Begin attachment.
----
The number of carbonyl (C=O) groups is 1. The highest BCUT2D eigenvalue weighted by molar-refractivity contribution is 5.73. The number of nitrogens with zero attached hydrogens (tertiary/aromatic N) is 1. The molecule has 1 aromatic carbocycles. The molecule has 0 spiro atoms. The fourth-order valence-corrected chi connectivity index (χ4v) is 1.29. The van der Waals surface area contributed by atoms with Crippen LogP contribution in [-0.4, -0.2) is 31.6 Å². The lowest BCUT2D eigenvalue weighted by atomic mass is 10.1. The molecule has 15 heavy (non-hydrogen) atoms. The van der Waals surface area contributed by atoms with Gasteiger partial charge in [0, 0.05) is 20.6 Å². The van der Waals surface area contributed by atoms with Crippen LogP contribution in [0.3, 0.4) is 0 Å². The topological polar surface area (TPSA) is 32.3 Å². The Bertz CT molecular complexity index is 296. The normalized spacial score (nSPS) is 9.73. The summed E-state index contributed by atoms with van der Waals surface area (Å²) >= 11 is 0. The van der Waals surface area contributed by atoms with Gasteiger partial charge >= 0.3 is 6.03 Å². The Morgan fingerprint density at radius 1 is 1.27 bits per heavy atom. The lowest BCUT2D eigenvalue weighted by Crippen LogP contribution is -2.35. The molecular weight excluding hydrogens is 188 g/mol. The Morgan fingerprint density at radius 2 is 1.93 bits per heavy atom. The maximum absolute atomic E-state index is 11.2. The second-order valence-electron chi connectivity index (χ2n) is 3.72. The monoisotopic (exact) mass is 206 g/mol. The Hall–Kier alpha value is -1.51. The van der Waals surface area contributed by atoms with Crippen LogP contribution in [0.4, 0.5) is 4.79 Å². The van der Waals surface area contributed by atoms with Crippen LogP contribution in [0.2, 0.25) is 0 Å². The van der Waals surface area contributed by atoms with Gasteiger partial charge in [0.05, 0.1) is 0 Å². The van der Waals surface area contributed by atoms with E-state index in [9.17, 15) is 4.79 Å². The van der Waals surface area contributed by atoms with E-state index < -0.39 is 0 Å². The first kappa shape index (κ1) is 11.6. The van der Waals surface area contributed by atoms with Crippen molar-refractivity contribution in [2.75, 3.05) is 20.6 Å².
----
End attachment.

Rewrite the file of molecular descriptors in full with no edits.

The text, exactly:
The number of carbonyl (C=O) groups is 1. The highest BCUT2D eigenvalue weighted by molar-refractivity contribution is 5.73. The number of nitrogens with zero attached hydrogens (tertiary/aromatic N) is 1. The molecule has 1 aromatic carbocycles. The molecule has 0 spiro atoms. The fourth-order valence-corrected chi connectivity index (χ4v) is 1.29. The van der Waals surface area contributed by atoms with Crippen LogP contribution in [-0.4, -0.2) is 31.6 Å². The lowest BCUT2D eigenvalue weighted by atomic mass is 10.1. The molecule has 15 heavy (non-hydrogen) atoms. The van der Waals surface area contributed by atoms with Gasteiger partial charge in [0, 0.05) is 20.6 Å². The van der Waals surface area contributed by atoms with Crippen LogP contribution in [0.3, 0.4) is 0 Å². The topological polar surface area (TPSA) is 32.3 Å². The Bertz CT molecular complexity index is 296. The normalized spacial score (nSPS) is 9.73. The summed E-state index contributed by atoms with van der Waals surface area (Å²) >= 11 is 0. The van der Waals surface area contributed by atoms with Gasteiger partial charge >= 0.3 is 6.03 Å². The Morgan fingerprint density at radius 1 is 1.27 bits per heavy atom. The lowest BCUT2D eigenvalue weighted by Crippen LogP contribution is -2.35. The molecular weight excluding hydrogens is 188 g/mol. The Morgan fingerprint density at radius 2 is 1.93 bits per heavy atom. The maximum absolute atomic E-state index is 11.2. The second-order valence-electron chi connectivity index (χ2n) is 3.72. The monoisotopic (exact) mass is 206 g/mol. The Hall–Kier alpha value is -1.51. The van der Waals surface area contributed by atoms with Crippen LogP contribution in [0.4, 0.5) is 4.79 Å². The van der Waals surface area contributed by atoms with Crippen LogP contribution in [0.2, 0.25) is 0 Å². The van der Waals surface area contributed by atoms with Gasteiger partial charge in [0.05, 0.1) is 0 Å². The van der Waals surface area contributed by atoms with E-state index in [9.17, 15) is 4.79 Å². The van der Waals surface area contributed by atoms with E-state index < -0.39 is 0 Å². The first kappa shape index (κ1) is 11.6. The van der Waals surface area contributed by atoms with Crippen molar-refractivity contribution in [2.75, 3.05) is 20.6 Å².